"One of Britain’s top generals has warned that the armed forces have been “cut to the bone”, “hollowed out” and are “failing”.
In a devastating critique, General Sir Richard Shirreff, the outgoing Nato deputy supreme commander, branded plans to recruit thousands of reserve troops to offset the shrinking regular army “one hell of a risk” and warned the “jury is still out” on whether it would succeed.
He said Russia’s annexation of Crimea had changed the “defence paradigm” in Europe and required Britain to “prioritise defence”.
However, he feared cuts had already hit the UK’s military capabilities hard, particularly the navy, which had been so “cut to the bone” that it could not take part in Nato maritime operations.
“A hollowed-out navy means you can’t project power. I’ve heard this said in the Ministry of Defence: ‘The yardstick by which we measure ourselves is our ability to punch above our weight’. You can’t do that now. By that yardstick, therefore, we’re failing.”
His comments are the most outspoken and critical by a serving senior officer since the coalition was formed in 2010. Shirreff, the third most senior officer in the British army, stepped down from his Nato post on Friday and is due to leave the army in August.
His intervention is likely to reignite the debate over whether David Cameron’s government has cut defence spending too far at a time of growing global instability. Under a plan called Army 2020, the size of the regular army is being slashed from 102,000 to 82,000, the lowest level since Napoleonic times.
Shirreff said the architects of it had “made a pretty good fist of a very difficult hand of cards” but he is clear that the restructuring will weaken the armed forces. “I wouldn’t want to let anybody think that I think that Army 2020 is good news, it’s not,” he said.
“The sort of defence cuts we have seen . . . have really hollowed out the British armed forces and I think that people need to sit up and recognise that.”
Shirreff is the first senior officer publicly to voice serious concerns about the government’s £1.8bn plan to recruit a 35,000-strong reserve force by 2018. The plan, a cornerstone of the government’s defence policy, has threatened to unravel due to a recruitment crisis.
Shirreff said it was yet to be demonstrated whether moving to an army so dependent on reserve forces “is going to work or not”.
“It’s certainly one hell of a risk. The point at which a risk becomes a gamble is a subjective view. I think the jury is out still.”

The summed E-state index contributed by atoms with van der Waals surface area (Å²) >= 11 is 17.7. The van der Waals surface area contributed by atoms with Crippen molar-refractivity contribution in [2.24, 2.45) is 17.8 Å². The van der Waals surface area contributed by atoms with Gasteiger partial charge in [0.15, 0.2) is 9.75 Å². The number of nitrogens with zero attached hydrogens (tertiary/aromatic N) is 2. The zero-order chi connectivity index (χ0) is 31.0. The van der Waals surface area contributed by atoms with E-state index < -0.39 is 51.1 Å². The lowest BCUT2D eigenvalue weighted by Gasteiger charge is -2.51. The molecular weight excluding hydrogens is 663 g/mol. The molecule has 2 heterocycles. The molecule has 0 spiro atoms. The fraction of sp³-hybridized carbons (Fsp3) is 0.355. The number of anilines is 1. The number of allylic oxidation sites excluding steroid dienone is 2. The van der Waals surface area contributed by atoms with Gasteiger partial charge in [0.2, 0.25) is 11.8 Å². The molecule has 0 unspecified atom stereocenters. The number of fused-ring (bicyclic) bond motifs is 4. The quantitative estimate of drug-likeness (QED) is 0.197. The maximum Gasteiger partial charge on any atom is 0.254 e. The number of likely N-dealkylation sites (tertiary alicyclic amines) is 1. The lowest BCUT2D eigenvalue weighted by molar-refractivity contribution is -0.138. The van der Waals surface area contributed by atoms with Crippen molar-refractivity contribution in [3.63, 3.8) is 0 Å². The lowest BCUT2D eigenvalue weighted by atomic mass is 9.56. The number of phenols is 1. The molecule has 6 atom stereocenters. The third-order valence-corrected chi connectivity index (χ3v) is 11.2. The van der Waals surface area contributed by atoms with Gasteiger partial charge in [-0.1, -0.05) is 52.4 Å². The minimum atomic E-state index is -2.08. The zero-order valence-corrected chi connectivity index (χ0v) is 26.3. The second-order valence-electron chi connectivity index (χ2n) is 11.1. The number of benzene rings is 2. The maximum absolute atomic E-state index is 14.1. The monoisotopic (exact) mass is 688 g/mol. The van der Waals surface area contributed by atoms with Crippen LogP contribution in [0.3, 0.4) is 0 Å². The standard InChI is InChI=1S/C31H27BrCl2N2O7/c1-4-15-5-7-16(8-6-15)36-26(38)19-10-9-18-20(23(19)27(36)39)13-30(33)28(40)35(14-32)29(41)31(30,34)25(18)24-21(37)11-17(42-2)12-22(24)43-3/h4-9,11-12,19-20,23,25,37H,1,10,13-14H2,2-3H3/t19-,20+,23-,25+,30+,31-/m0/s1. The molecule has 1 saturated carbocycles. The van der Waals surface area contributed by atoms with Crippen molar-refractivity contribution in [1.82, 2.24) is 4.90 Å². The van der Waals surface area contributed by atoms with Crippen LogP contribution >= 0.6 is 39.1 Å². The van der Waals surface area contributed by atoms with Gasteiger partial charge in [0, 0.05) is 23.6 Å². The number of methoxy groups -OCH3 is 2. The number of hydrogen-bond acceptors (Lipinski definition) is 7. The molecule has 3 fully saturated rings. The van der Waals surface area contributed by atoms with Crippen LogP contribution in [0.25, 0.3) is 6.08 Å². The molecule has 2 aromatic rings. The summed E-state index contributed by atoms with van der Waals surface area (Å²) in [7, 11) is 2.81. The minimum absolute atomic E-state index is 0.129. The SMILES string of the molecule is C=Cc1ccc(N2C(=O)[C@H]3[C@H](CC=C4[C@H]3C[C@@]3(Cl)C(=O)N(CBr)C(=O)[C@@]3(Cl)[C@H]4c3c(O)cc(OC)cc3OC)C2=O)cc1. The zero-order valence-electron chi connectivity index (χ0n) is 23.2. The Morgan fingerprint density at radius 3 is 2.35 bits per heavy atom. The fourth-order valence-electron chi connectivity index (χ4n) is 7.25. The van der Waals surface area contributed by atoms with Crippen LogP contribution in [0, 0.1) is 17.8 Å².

A “complete shift in culture” among employers and the wider public would be needed for the plan to succeed, he said. “If the dependence on the reserves is going to work . . . the nation needs to get behind this. It’s not just the armed forces — this is everybody’s business.”
Despite his position in the army, Shirreff said his biggest concern was the impact the cuts are having on the Royal Navy, which now has only 19 frigates and destroyers.
“It is very noticeable in Nato that the one navy which is never participating in Nato maritime operations pretty much is the Royal Navy, which sends a pretty bad signal for a navy which [was] once one of the world’s greatest navies . . . that has an impact in the way people think about the UK. This is the result, I think, of cutting to the bone.”
Shirreff, a married father of two, is one of the most battle-hardened and experienced officers in the army. He fought as a tank-squadron leader in the Gulf War in 1991 and commanded British troops in Basra in 2006. He last week returned to Britain after serving three years with Nato. He spoke to The Sunday Times as he left from Nato’s headquarters in Belgium, where he has been co-ordinating the alliance’s response to Russia’s takeover of Crimea and the build-up of forces on Ukraine’s eastern border.
Shirreff believes it is “very plausible” that the Russian president, Vladimir Putin, could extend his “land grab” into eastern and southern Ukraine and that even the invasion of Latvia, a Nato country, is a “realistic” scenario.
“He has demonstrated that armed illegal aggression is part of the way he does business, so anything is possible,” said Shirreff.
After years of being treated by Nato as a “strategic partner”, Russia is now “a strategic adversary”, he said.
Shirreff argues that the UK and other European nations need to protect their defence budgets to deter Russia. This would mean deeper cuts to other Whitehall departments when further cuts are made after the next election.
“It may just be that rather than defence, those cuts, which will have to come, come from other budgets and other departments,” he said. “We all support the efforts to get the deficit down but it is all about priorities. What really matters? Well, the first duty of government is to protect the nation. Defence is really, really important. And the electorate need to understand there is no point in having hospitals and schools and welfare unless the country is safe.”
Unlike the Russians, the UK had lost the ability to manoeuvre huge army formations, of around 20,000 troops, around the battlefield, Shirreff said. Complex wargame exercises involving an entire division of troops, which had not been held for more than 20 years, needed to be resumed, he said."
Top general: Cuts mean UK forces can?t do the job | The Sunday Times